2.3 Credentials, Network Groups, Protocols

A Credential is the login/security (username/password) information of each device. You have to specify login credential information within netLD in order to let it access a device. Information can be added in the Credentials window, accessible via Inventory → Credentials.

                       Figure 2.3.1: Credentials window.


In Credentials window, it is recommended you enter all the information needed to access the devices (username, password, SNMP community, etc.). If there is any lack of credential information, it may lead to login failure and associated operations may fail, e.g. reading and writing information, backup or compare would not be successful. Credentials contains the following information:



VTY Username/password

The username/password required by the login shell on each network device. The login shell can be one of ssh and/or rlogin remote terminal. Note that VTY stands for virtual tty console.

Enable Username

Enable Secret/Password

Administrative Username that is required when you modify the configuration.

One of the two kinds of passwords for CISCO


SNMP Get Community

SNMPv3 Authentication Username

SNMPv3 Authentication Password

SNMPv3 Privacy Password

These correspond to each field in the SNMP data- gram.

The name of Get Community in SNMP.

The name of Authorization Community defined in SNMPv3.

The community’s login password defined in SNMPv3.

The password used for the encryption during the connection.

2.3.1 Network Group

A set of credentials forms a Network Group. A network group can be defined by the list of IP Address Ranges. Each network group may contain many credential sets. When netLD attempts to log in to a device, it looks up the network group via the corresponding IP address specified – if there is a match then netLD uses those credentials. If more than one credential set is defined in a network group, netLD tries each credential in the list, from top to bottom, to attempt to access the device.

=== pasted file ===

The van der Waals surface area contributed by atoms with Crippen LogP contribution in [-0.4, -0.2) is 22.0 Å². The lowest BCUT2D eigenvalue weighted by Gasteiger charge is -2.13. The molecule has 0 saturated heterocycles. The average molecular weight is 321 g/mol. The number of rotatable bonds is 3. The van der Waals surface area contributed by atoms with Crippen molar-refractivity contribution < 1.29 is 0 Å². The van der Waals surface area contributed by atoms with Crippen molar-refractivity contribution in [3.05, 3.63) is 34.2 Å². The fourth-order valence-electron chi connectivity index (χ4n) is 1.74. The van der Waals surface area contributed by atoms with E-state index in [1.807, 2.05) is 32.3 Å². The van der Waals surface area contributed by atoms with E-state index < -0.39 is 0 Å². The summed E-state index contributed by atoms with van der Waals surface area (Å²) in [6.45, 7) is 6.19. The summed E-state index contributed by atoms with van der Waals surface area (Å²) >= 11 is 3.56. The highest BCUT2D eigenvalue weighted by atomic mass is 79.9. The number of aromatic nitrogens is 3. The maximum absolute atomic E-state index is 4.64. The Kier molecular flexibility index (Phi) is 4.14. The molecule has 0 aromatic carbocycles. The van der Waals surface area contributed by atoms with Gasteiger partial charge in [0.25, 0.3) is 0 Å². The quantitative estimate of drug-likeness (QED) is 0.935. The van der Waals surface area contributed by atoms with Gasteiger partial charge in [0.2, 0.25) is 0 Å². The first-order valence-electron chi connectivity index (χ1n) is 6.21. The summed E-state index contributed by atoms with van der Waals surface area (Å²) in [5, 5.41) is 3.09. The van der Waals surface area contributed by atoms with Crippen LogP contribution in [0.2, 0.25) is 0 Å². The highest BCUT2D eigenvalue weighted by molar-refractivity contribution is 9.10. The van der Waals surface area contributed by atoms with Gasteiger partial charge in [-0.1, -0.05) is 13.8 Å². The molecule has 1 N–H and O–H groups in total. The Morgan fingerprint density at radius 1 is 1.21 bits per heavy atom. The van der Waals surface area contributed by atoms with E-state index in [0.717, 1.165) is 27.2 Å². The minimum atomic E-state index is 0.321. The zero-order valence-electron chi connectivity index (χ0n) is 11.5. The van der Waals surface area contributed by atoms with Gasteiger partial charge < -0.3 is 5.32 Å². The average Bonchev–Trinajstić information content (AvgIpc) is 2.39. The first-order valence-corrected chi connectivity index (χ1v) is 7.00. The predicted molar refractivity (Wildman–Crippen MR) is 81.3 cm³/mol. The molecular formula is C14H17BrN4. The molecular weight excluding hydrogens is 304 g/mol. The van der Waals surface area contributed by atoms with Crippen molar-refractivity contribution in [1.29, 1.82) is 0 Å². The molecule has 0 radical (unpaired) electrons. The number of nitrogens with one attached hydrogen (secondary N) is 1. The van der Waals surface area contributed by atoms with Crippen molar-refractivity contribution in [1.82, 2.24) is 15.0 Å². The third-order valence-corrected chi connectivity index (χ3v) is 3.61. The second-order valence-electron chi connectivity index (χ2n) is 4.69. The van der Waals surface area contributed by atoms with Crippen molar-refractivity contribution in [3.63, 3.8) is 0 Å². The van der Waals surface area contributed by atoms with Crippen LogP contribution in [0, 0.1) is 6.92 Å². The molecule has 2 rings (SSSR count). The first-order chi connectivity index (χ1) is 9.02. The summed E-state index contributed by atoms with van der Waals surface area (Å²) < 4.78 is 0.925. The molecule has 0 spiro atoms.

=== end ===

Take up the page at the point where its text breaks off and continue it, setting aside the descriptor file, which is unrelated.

Note that the IP ranges should be pairwise disjoint among network groups, or the incorrect credential might be applied to the devices. This will lead to the backup failure. In the initial configuration, there is only network group, Default.

2.3.2 Protocols

Protocols specify the measure/standards used to connect the devices. Just like credentials, protocols used by netLD can be customized in Inventory → Protocols.

For each protocol, you can define several network groups defined by an IP range, just like in Credentials. Please note that network groups for credentials and for protocols are not associated by its name. They are named independently and no relevance is detected.

In each network group, you can specify a list of protocols to be used for the given IP range. The list is tried, upon connection, from top to bottom.

Initially, only the Default network group exists, and it is used by default.

                         Figure 2.3.2: Protocols window.


In each input field,

• Check the checkbox if the protocol could be used during a backup and other operations. In the Default network group, all protocols are checked by default.

• Up/down arrow buttons move the order in the list and change the priority of the protocol. netLD tries to use the protocol of the top priority. If it fails, then it tries to connect with the protocol of the next priority.

• To add a new protocol specification, click on the and enter a name of the group.

• Enter the IP address ranges in Add address (IP, CIDR, Wildcard or Range)

field. Click on the to add it to the list on the left.